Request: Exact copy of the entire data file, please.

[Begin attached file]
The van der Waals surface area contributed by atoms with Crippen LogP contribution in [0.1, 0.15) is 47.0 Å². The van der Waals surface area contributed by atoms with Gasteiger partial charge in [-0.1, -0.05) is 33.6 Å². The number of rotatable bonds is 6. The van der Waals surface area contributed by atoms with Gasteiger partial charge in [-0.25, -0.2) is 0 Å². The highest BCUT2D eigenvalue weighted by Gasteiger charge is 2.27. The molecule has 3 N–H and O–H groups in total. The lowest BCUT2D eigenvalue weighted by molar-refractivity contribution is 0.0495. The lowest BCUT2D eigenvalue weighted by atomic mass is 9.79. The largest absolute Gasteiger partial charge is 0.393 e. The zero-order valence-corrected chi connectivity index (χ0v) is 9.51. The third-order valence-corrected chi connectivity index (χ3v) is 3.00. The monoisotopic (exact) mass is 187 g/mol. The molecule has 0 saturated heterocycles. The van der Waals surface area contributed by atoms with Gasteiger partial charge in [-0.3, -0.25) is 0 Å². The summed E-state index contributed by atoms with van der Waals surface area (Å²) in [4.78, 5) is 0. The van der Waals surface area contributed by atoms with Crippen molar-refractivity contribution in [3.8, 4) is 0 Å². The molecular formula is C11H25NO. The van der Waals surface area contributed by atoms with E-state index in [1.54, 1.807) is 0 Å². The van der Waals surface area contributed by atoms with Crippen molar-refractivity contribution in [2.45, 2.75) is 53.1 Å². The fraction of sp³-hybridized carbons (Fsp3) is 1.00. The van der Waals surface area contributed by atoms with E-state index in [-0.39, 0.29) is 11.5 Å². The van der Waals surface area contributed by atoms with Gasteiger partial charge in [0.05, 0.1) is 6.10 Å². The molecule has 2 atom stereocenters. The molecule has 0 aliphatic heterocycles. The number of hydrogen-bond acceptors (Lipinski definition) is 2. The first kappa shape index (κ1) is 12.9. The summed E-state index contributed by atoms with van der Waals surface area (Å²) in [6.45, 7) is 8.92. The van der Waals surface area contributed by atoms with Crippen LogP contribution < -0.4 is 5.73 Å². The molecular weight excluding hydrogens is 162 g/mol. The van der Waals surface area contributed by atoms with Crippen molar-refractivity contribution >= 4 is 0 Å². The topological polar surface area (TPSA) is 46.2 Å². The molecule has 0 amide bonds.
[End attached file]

The van der Waals surface area contributed by atoms with Crippen LogP contribution in [0.1, 0.15) is 47.0 Å². The van der Waals surface area contributed by atoms with Gasteiger partial charge in [-0.1, -0.05) is 33.6 Å². The number of rotatable bonds is 6. The van der Waals surface area contributed by atoms with Gasteiger partial charge in [-0.25, -0.2) is 0 Å². The highest BCUT2D eigenvalue weighted by Gasteiger charge is 2.27. The molecule has 3 N–H and O–H groups in total. The lowest BCUT2D eigenvalue weighted by molar-refractivity contribution is 0.0495. The lowest BCUT2D eigenvalue weighted by atomic mass is 9.79. The largest absolute Gasteiger partial charge is 0.393 e. The zero-order valence-corrected chi connectivity index (χ0v) is 9.51. The third-order valence-corrected chi connectivity index (χ3v) is 3.00. The monoisotopic (exact) mass is 187 g/mol. The molecule has 0 saturated heterocycles. The van der Waals surface area contributed by atoms with Gasteiger partial charge in [-0.3, -0.25) is 0 Å². The summed E-state index contributed by atoms with van der Waals surface area (Å²) in [4.78, 5) is 0. The van der Waals surface area contributed by atoms with Crippen molar-refractivity contribution in [3.8, 4) is 0 Å². The molecular formula is C11H25NO. The van der Waals surface area contributed by atoms with E-state index in [1.54, 1.807) is 0 Å². The van der Waals surface area contributed by atoms with Crippen molar-refractivity contribution in [2.45, 2.75) is 53.1 Å². The fraction of sp³-hybridized carbons (Fsp3) is 1.00. The van der Waals surface area contributed by atoms with E-state index in [-0.39, 0.29) is 11.5 Å². The van der Waals surface area contributed by atoms with Gasteiger partial charge in [0.05, 0.1) is 6.10 Å². The molecule has 2 atom stereocenters. The molecule has 0 aliphatic heterocycles. The number of hydrogen-bond acceptors (Lipinski definition) is 2. The first kappa shape index (κ1) is 12.9. The summed E-state index contributed by atoms with van der Waals surface area (Å²) in [6.45, 7) is 8.92. The van der Waals surface area contributed by atoms with Crippen LogP contribution < -0.4 is 5.73 Å². The molecular weight excluding hydrogens is 162 g/mol. The van der Waals surface area contributed by atoms with Crippen molar-refractivity contribution >= 4 is 0 Å². The topological polar surface area (TPSA) is 46.2 Å². The molecule has 0 amide bonds.